2510 A novel series of DHODH inhibitors was
A novel series of DHODH inhibitors was developed by us based on a lead that was discovered during a docking procedure and medicinal chemistry exploration. The activity of the initial lead was improved by a QSAR method and yielded low nanomolar inhibitors.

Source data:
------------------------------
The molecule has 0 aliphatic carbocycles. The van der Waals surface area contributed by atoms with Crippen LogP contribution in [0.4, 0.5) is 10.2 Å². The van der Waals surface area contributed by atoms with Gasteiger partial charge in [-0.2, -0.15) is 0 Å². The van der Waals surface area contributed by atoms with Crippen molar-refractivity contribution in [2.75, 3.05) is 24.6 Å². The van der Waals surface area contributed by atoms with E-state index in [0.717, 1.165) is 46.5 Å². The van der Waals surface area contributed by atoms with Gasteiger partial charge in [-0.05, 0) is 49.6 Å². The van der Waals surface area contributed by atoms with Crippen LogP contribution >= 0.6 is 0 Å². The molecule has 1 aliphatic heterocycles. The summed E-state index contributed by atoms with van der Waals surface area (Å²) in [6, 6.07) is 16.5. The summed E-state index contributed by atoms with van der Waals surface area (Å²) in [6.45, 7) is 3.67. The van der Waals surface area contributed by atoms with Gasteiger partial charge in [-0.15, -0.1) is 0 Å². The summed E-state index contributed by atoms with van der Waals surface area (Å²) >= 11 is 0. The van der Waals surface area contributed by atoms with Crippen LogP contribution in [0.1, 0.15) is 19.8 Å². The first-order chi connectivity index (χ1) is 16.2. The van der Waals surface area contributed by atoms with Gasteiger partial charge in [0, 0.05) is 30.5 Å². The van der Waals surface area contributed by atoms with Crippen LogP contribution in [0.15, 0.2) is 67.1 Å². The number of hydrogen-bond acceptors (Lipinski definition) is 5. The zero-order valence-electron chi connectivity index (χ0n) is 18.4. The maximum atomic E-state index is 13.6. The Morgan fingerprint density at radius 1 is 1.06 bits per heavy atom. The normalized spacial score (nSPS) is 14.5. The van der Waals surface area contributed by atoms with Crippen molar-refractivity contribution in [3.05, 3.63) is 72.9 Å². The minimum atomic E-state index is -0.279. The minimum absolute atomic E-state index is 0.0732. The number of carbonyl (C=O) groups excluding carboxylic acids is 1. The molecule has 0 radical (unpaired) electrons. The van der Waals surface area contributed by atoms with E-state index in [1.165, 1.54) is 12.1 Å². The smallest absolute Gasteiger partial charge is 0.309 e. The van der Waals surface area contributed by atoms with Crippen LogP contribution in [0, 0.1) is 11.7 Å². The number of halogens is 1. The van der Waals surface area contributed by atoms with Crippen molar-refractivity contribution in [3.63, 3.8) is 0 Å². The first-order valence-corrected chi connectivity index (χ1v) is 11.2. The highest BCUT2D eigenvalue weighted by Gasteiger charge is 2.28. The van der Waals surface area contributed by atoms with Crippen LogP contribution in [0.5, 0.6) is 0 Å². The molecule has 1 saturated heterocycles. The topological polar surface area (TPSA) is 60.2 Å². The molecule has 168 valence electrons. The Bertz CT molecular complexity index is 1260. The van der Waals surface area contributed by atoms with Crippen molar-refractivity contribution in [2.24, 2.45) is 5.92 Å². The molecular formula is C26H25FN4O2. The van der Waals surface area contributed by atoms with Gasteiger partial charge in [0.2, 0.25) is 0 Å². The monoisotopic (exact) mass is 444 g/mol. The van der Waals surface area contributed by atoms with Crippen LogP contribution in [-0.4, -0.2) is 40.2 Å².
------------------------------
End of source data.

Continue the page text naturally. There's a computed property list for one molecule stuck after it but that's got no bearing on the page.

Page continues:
Introduction The most common metabolic hallmark of malignant tumors (i.e., the “Warburg effect”) is their propensity to metabolize glucose to lactic 2510 at a high rate even in the presence of oxygen. Increased glucose uptake usually reflects an increased rate of glycolysis, with conversion of glucose to lactate and decreased utilization of pyruvate for mitochondrial oxidative phosphorylation (OXPHOS) (Liberti and Locasale, 2016, Zong et al., 2016). Since the seminal studies of Otto Warburg one century ago, biochemical research on cancer cell metabolism has revealed the highly metabolic plasticity of cancer cells. A large number of metabolic profiles have been discovered, from the highly glycolytic phenotype repeatedly observed on fast-growing cell lines (Vander Heiden et al., 2009, Ward and Thompson, 2012) to the completely opposite profile characterized by a higher dependency on OXPHOS, as found in metastasis (Porporato et al., 2014) or a subclass of diffuse B cell lymphomas (Caro et al., 2012). It is now widely accepted that OXPHOS and glycolysis cooperate to sustain the energy demands of cancer cells (Smolková et al., 2011, Ward and Thompson, 2012) and that cancer cells undergo metabolic reprogramming to maintain anabolism through various mechanisms including the deviation of glycolysis, Krebs cycle truncation, and OXPHOS redirection toward lipid and protein synthesis (Jose et al., 2011, Pavlova and Thompson, 2016). The critical role of mitochondria in carcinogenesis and gene regulation was further evidenced by recent studies on various oncometabolites produced by the tricarboxylic acid (TCA) cycle (Galluzzi et al., 2013, Ward and Thompson, 2012) and by the role of glutaminolysis, a biochemical pathway located in mitochondria (Villar et al., 2015). A better understanding of what determines tumor bioenergetics is also crucial for developing adapted metabolic therapies, as currently proposed for isocitrate dehydrogenase (IDH) 1 and 2 mutant tumors (Emadi et al., 2014, Seltzer et al., 2010). Several genetic and biochemical mechanisms underlying the bioenergetic profiling of tumors have been discovered in the last decade (for review see Hosseini et al., 2017, Obre and Rossignol, 2015), but most of these findings were obtained on established tumors or on mouse models of cancer progression. Indeed, little attention has been given to the bioenergetic profiling of the cancer initiation phase and how it influences further the bioenergetic behavior of tumors. In the present study, we investigated whether metabolic changes could be detected at the initial stages before typical pathological alterations of carcinogenesis occur, the impact of early metabolic changes in skin tumor formation, and whether these changes can be maintained throughout tumor development. Solar ultraviolet B (UVB) radiation is the primary environmental risk factor responsible for the induction of non-melanoma skin cancers (NMSC) including basal cell carcinomas (BCCs) and squamous cell carcinomas (SCCs), the most common types of human malignancies worldwide. An estimate 5.4 million cases of NMSCs were affecting 3.3 million patients among the US population in 2012 (Rogers et al., 2015). A major deleterious effect of UVB is the induction of well-defined structural alterations in DNA, which, in turn, trigger the DNA damage response (DDR) network. DDR involves sensing the damage and then transducing this signal to downstream effectors that elicit the appropriate responses including repair of DNA damage, cell-cycle delay, senescence, and/or apoptosis (Lagerwerf et al., 2011, Surova and Zhivotovsky, 2013). The ultimate fate of cells with damaged DNA is, indeed, dependent on the type and extent of damage and DNA repair capacity (Branzei and Foiani, 2008, Surova and Zhivotovsky, 2013). If not repaired or if misrepaired, UVB-induced DNA damage can ultimately contribute to the development of skin cancers.